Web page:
3. Tap the Reader Mode button on the right of the address bar. It looks like a book that is open.
  4. Double Tap the Done button to turn it off when you want access to more of the page.
  5. If the Reader Mode button doesn’t appear it means the page isn’t able to be simplified.

 

Android Browsers:

Simplified View for Google Chrome on Android:

Google Chrome Browser Download from the Google Play Store;

How to Enable Reader Mode in Chrome for Android?

  1. Open Chromeon your Android smartphone or tablet and type

chrome://flags

in the address/search bar and hit enter. The Chrome Flags page will open up.

  1. Hit the three dot button inthe top right corner and tap “Find in page “.
  2. Once enabled, you will see a “Make page mobile-friendly” button at the end of the webpage.

 

For more information please contact your GTT Coordinators:

 

Albert Ruel                   or                        Kim Kilpatrick

1-877-304-0968,550                               1-877-304-0968,513

albert.GTT@CCBNational.net                GTTProgram@Gmail.com

 

CCB Backgrounder:

 

The CCB was founded in 1944 by a coalition of blind war veterans, schools of the blind and local chapters to create a national self-governing organization. The CCB was incorporated by Letters Patent on May 10, 1950 and is a registered charity under the provisions of the Income Tax Act (Canada).

The purpose of the CCB is to give people with vision loss a distinctive and unique perspective before governments.  CCB deals with the ongoing effects of vision loss by encouraging active living and rehabilitation through peer support and social and recreational activities.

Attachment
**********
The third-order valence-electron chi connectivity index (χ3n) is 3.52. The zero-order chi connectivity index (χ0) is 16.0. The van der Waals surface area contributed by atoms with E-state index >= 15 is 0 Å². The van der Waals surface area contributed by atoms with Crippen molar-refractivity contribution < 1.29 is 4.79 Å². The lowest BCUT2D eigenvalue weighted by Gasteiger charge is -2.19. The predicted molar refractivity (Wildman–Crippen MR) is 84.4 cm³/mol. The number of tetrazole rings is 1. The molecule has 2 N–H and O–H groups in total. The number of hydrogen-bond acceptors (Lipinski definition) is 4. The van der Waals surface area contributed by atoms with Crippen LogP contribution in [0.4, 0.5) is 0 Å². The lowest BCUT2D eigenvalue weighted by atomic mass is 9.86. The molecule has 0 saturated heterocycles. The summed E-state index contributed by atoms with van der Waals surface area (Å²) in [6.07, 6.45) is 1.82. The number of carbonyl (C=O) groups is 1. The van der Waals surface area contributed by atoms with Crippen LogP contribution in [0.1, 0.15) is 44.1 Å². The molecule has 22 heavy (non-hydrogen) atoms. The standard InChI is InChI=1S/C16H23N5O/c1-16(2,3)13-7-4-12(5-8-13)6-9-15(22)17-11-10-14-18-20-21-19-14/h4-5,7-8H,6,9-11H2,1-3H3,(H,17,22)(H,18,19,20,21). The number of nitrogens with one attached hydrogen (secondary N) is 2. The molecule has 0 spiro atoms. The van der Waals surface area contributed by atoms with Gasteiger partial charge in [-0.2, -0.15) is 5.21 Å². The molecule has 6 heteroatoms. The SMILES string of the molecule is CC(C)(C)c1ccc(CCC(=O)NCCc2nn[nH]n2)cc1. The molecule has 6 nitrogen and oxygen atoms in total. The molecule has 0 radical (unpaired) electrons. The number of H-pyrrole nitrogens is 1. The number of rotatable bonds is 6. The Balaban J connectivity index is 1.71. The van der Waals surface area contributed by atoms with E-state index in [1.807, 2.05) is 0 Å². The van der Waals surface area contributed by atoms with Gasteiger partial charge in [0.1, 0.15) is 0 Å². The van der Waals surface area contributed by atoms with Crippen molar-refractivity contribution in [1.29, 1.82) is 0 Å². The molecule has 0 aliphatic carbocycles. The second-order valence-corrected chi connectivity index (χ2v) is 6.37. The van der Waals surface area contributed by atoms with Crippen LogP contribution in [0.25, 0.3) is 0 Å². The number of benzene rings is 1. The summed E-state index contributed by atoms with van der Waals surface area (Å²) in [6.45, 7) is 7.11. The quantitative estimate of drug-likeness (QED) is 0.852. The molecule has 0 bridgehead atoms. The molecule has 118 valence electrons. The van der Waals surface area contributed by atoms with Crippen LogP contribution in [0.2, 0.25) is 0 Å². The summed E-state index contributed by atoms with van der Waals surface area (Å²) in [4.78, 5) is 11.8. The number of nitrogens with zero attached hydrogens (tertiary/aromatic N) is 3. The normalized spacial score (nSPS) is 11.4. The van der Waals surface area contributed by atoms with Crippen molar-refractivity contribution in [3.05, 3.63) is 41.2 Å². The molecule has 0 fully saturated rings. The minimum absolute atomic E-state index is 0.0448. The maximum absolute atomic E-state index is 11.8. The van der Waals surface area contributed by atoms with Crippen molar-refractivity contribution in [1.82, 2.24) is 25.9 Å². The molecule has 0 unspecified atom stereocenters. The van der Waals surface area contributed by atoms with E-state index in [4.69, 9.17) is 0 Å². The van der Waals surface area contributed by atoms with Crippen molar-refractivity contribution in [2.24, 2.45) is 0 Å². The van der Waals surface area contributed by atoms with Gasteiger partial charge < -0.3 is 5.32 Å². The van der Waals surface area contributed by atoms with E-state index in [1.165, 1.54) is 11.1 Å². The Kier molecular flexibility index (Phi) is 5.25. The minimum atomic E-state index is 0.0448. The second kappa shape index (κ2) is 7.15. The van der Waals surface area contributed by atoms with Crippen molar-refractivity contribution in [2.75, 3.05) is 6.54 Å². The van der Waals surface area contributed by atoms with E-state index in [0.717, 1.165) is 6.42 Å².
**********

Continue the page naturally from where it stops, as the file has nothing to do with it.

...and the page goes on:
CCB promotes measures to conserve sight, create a close relationship with the sighted community and provide employment opportunities.

 

The CCB recognizes that vision loss has no boundaries with respect to gender, income, ethnicity, culture, other disabilities or age.

The CCB understands in many instances vision loss is preventable and sometimes is symptomatic of other health issues.  For the 21st century, the CCB is committed to an integrated proactive health approach for early detection to improve the quality of life for all Canadians.

As the largest membership organization of the blind and partially sighted in Canada the CCB is the “Voice of the Blind™”.

 

CCB National Office

100-20 James Street Ottawa ON  K2P 0T6

Toll Free: 1-877-304-0968 Email: info@ccbnational.net URL: www.ccbnational.net